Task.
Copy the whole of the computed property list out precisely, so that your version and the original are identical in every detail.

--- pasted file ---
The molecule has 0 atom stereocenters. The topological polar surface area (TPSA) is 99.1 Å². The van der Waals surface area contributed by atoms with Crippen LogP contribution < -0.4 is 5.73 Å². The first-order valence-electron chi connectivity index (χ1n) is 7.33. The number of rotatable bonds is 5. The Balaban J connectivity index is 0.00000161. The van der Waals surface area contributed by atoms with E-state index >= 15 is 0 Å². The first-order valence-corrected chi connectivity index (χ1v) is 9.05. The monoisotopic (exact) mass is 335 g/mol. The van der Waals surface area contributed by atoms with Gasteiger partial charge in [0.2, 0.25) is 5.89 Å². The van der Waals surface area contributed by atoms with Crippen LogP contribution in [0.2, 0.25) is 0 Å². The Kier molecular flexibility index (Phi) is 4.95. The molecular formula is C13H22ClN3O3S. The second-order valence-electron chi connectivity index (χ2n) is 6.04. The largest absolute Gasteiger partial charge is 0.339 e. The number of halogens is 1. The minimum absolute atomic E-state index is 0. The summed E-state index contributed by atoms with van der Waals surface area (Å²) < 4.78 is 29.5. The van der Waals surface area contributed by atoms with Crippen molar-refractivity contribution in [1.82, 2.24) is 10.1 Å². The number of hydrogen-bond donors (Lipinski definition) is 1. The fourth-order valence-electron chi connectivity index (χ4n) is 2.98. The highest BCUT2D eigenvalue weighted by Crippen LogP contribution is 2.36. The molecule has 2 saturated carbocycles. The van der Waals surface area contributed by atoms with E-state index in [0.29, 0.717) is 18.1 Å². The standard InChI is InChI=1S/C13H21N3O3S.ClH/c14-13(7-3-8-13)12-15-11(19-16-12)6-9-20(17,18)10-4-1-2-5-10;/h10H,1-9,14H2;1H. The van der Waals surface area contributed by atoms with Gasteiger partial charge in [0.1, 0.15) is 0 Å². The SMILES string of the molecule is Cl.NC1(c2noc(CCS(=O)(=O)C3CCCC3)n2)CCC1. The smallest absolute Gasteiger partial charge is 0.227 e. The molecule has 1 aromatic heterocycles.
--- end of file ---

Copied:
The molecule has 0 atom stereocenters. The topological polar surface area (TPSA) is 99.1 Å². The van der Waals surface area contributed by atoms with Crippen LogP contribution < -0.4 is 5.73 Å². The first-order valence-electron chi connectivity index (χ1n) is 7.33. The number of rotatable bonds is 5. The Balaban J connectivity index is 0.00000161. The van der Waals surface area contributed by atoms with E-state index >= 15 is 0 Å². The first-order valence-corrected chi connectivity index (χ1v) is 9.05. The monoisotopic (exact) mass is 335 g/mol. The van der Waals surface area contributed by atoms with Gasteiger partial charge in [0.2, 0.25) is 5.89 Å². The van der Waals surface area contributed by atoms with Crippen LogP contribution in [0.2, 0.25) is 0 Å². The Kier molecular flexibility index (Phi) is 4.95. The molecular formula is C13H22ClN3O3S. The second-order valence-electron chi connectivity index (χ2n) is 6.04. The largest absolute Gasteiger partial charge is 0.339 e. The number of halogens is 1. The minimum absolute atomic E-state index is 0. The summed E-state index contributed by atoms with van der Waals surface area (Å²) < 4.78 is 29.5. The van der Waals surface area contributed by atoms with Crippen molar-refractivity contribution in [1.82, 2.24) is 10.1 Å². The number of hydrogen-bond donors (Lipinski definition) is 1. The fourth-order valence-electron chi connectivity index (χ4n) is 2.98. The highest BCUT2D eigenvalue weighted by Crippen LogP contribution is 2.36. The molecule has 2 saturated carbocycles. The van der Waals surface area contributed by atoms with E-state index in [0.29, 0.717) is 18.1 Å². The standard InChI is InChI=1S/C13H21N3O3S.ClH/c14-13(7-3-8-13)12-15-11(19-16-12)6-9-20(17,18)10-4-1-2-5-10;/h10H,1-9,14H2;1H. The van der Waals surface area contributed by atoms with Gasteiger partial charge in [0.1, 0.15) is 0 Å². The SMILES string of the molecule is Cl.NC1(c2noc(CCS(=O)(=O)C3CCCC3)n2)CCC1. The smallest absolute Gasteiger partial charge is 0.227 e. The molecule has 1 aromatic heterocycles.